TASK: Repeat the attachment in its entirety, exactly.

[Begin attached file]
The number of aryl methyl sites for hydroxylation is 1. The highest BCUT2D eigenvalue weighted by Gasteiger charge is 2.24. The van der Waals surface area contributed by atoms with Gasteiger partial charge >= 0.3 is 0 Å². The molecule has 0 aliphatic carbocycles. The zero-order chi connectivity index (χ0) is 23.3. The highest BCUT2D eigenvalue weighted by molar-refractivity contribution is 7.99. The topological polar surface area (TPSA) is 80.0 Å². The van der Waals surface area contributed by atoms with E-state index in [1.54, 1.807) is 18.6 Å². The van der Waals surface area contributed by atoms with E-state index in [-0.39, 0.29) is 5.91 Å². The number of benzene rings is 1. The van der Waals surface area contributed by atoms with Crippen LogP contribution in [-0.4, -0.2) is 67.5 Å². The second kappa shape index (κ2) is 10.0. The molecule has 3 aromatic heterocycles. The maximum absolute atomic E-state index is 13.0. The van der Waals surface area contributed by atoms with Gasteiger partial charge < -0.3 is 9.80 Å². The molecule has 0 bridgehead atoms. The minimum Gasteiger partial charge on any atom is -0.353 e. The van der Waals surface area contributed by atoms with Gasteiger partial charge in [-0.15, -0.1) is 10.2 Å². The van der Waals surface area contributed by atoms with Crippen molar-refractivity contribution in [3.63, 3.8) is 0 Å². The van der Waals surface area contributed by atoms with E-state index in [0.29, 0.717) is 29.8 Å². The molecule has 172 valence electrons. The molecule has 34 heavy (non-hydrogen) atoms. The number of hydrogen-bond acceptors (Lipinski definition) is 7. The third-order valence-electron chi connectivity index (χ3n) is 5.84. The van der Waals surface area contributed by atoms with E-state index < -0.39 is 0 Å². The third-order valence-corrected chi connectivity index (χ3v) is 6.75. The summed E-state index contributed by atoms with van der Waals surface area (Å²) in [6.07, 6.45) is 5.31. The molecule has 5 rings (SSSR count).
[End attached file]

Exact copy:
The number of aryl methyl sites for hydroxylation is 1. The highest BCUT2D eigenvalue weighted by Gasteiger charge is 2.24. The van der Waals surface area contributed by atoms with Gasteiger partial charge >= 0.3 is 0 Å². The molecule has 0 aliphatic carbocycles. The zero-order chi connectivity index (χ0) is 23.3. The highest BCUT2D eigenvalue weighted by molar-refractivity contribution is 7.99. The topological polar surface area (TPSA) is 80.0 Å². The van der Waals surface area contributed by atoms with E-state index in [1.54, 1.807) is 18.6 Å². The van der Waals surface area contributed by atoms with E-state index in [-0.39, 0.29) is 5.91 Å². The number of benzene rings is 1. The van der Waals surface area contributed by atoms with Crippen LogP contribution in [-0.4, -0.2) is 67.5 Å². The second kappa shape index (κ2) is 10.0. The molecule has 3 aromatic heterocycles. The maximum absolute atomic E-state index is 13.0. The van der Waals surface area contributed by atoms with Gasteiger partial charge < -0.3 is 9.80 Å². The molecule has 0 bridgehead atoms. The minimum Gasteiger partial charge on any atom is -0.353 e. The van der Waals surface area contributed by atoms with Gasteiger partial charge in [-0.15, -0.1) is 10.2 Å². The van der Waals surface area contributed by atoms with Crippen molar-refractivity contribution in [3.63, 3.8) is 0 Å². The van der Waals surface area contributed by atoms with E-state index in [0.29, 0.717) is 29.8 Å². The molecule has 172 valence electrons. The molecule has 34 heavy (non-hydrogen) atoms. The number of hydrogen-bond acceptors (Lipinski definition) is 7. The third-order valence-electron chi connectivity index (χ3n) is 5.84. The van der Waals surface area contributed by atoms with E-state index < -0.39 is 0 Å². The third-order valence-corrected chi connectivity index (χ3v) is 6.75. The summed E-state index contributed by atoms with van der Waals surface area (Å²) in [6.07, 6.45) is 5.31. The molecule has 5 rings (SSSR count).